Agustines y Tíjola is in a sunny spot in the Gua-dalfeo valley, and is made up of a number of farmhouses dotted around the hillside. Alcázar is made up of a number of hamlets which have been quite important in the past, such as Fregenite, Olías, and Bargis. Fregenite and Olías are in the upper part of the Rambla de Olías. Bargis is on the right bank of the Rambla del Bargis, while Alcázar is on the right bank of the Rambla de Alcázar. All of the hamlets in Alcázar are built on hillsides. Las Barreras is to the west of the village of Órgiva on the other side of the Río Sucio. It is a village of scattered houses, although most of them are near the road. Bayacas is on the right bank of the Río Chico, sheltered by the Sierra Nevada to the north and the Sierra de Lújar to the south. Cerro Negro is on the left bank of the Río Seco. Pago y Benisalte is to the southwest of the village of Órgiva, between the right bank of the Río Chico and the left bank of the Río Sucio. Sortes-Rabiete-ABC is to the north of the village of Órgiva, in the low ridges between the Río Sucio and Río Seco.
Los Tablones is on a gentle slope on the left bank of the Río Guadalfeo. Its name (which means “large planks”) is derived from the large planks of wood produced using the trees in the Sierra de Lújar and taken to Adra to build boats. Finally, Órgiva is to the north of the Río Guadalfeo, on a gentle slope in the foothills of the Sierra Nevada. It is the most important town in the municipal district, and most of the municipality’s shops and businesses are found here. It is also the administrative centre of the Alpujarra of Granada, and is thought of as the capital of the Alpujarra. Located at the confluence of the Río Guadalfeo and its tributary the Río Chico, Órgiva traditionally supplied the rest of the region with the products that it has needed over the years. In the hamlets in the Sierra de la Contraviesa and Sierra de Lújar, the rooftops are made with Arabic tiles, a feature unique to this particular part of the Alpujarra.
Órgiva has a rich agricultural and urban heritage, as well as a great many monuments, fiestas and its own unique cuisine. The municipality is also still home to some traditional craft workshops, such as the Alfarería Cacheriche, a pottery with a working kiln. Órgiva has its own cultural and literary centre (the Centro Cultural y Literario), and the municipal library is home to one of the largest collections of the book Don Quixote, by Miguel de Cervantes, in all sorts of different languages.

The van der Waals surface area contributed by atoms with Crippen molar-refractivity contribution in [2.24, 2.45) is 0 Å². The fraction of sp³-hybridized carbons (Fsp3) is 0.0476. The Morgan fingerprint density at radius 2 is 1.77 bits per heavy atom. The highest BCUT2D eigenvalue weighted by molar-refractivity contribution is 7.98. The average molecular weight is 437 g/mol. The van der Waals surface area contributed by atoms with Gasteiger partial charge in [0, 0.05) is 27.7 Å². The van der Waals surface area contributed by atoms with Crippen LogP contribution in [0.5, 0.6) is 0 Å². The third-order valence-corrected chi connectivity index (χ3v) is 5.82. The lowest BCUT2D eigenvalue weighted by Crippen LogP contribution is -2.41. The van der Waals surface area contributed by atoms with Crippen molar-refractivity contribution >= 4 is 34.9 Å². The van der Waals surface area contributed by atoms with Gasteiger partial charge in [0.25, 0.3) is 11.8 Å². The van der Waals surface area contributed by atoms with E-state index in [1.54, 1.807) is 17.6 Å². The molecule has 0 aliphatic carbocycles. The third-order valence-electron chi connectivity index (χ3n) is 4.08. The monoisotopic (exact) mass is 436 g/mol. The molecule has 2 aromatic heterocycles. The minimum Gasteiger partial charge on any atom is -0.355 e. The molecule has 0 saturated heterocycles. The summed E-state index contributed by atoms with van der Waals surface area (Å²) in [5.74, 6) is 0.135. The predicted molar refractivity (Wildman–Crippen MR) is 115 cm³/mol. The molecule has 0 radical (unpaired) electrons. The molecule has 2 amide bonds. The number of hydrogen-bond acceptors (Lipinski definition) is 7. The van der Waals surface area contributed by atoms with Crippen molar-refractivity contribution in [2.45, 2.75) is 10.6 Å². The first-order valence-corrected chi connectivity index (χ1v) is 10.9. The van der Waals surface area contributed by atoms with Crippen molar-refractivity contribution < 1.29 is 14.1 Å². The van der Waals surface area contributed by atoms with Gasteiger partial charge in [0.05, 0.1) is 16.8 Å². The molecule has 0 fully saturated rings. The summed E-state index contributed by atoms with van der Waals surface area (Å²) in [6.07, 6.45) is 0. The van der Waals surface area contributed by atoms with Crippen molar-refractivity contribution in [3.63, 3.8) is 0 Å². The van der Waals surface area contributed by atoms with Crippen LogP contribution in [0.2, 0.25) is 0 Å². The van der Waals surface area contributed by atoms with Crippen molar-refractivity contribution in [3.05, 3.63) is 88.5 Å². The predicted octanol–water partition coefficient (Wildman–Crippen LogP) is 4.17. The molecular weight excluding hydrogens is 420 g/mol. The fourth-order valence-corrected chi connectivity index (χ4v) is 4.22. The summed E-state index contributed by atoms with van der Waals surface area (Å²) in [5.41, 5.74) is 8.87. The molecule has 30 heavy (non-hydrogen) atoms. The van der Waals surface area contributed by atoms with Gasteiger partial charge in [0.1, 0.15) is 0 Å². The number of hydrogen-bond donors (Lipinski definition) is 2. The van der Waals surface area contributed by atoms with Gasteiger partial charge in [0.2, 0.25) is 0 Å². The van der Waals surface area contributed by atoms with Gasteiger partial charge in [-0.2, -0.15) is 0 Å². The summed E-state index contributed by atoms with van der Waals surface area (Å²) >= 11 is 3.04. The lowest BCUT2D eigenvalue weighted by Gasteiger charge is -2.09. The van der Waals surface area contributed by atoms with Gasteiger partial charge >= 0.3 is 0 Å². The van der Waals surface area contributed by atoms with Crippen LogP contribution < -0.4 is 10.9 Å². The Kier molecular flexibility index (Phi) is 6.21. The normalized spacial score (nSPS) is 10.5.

Traditional recipes in the municipality use locally-grown produce and have been passed down from generation to generation.
Interesting dishes include sopa de pan y maíz, a soup made with maize bread, sundried to-
matoes, garlic, cumin and bay leaves. Pimentón de bacalao is made with dried peppers, cod, potatoes and cumin. Desserts include torta de higos secos, made with dried figs, eggs, milk and olive oil. Migas (fried breadcrumbs), huevos fritos con ajos (fried eggs with garlic) and choto al ajillo (garlic goat kid) are also popular.
Órgiva has been identified as the Greek colony Exoche, mentioned by the geographer Ptolemy, although the first written references to the settlement appear in the writings of Al-Udri (11th century) and Al-Idrisi (12th century) with the names Yuz Aryuba and Hisn Orgiva respectively, as an administrative district and castle of the region of Ilbira during the Al-Andalus period. During the Nasrid dynasty, Órgiva was the capital of one of the administrative districts (known as tahas) and it took the name Albastch, meaning “flat”. For centuries, it was known as Albacete de Órgiva. In 1492, the Catholic Monarchs gave the area to Boabdil as a place where he could retire. Control of Órgiva was then handed over to the “Grán Capítan” (“Great Captain”), Gonzalo Fernández de Córdoba. Later, it was controlled by the Duke of Sessa, the Córdoba y Ayala family, the Marquis of Balençuela, and finally, the Count of Sástago.
At the request of Isabella II, it became the main town in the judicial district in 1839. A number of archaeological sites dating from the Roman period and medieval times have been found in the municipality, including the Yacimiento de Pedro Vélez and the Yacimiento de Benisalte. There is also evidence of mining in the Sierra de Lújar, in the form of the Minas de San José and the Mina del Cortijo Camacho. One of the key archaeological sites in Órgiva is the Necrópolis de El Pago. This burial site dates from the late Roman period (5th – 7th centuries), and 23 tombs have been found here. The tombs had been carved out of the rock, with stone slabs on the bottom and sides. 23 human skeletons were found here, as well as fragments of pottery and glass. It is one of the few archaeological sites in the region to have been scientifically examined.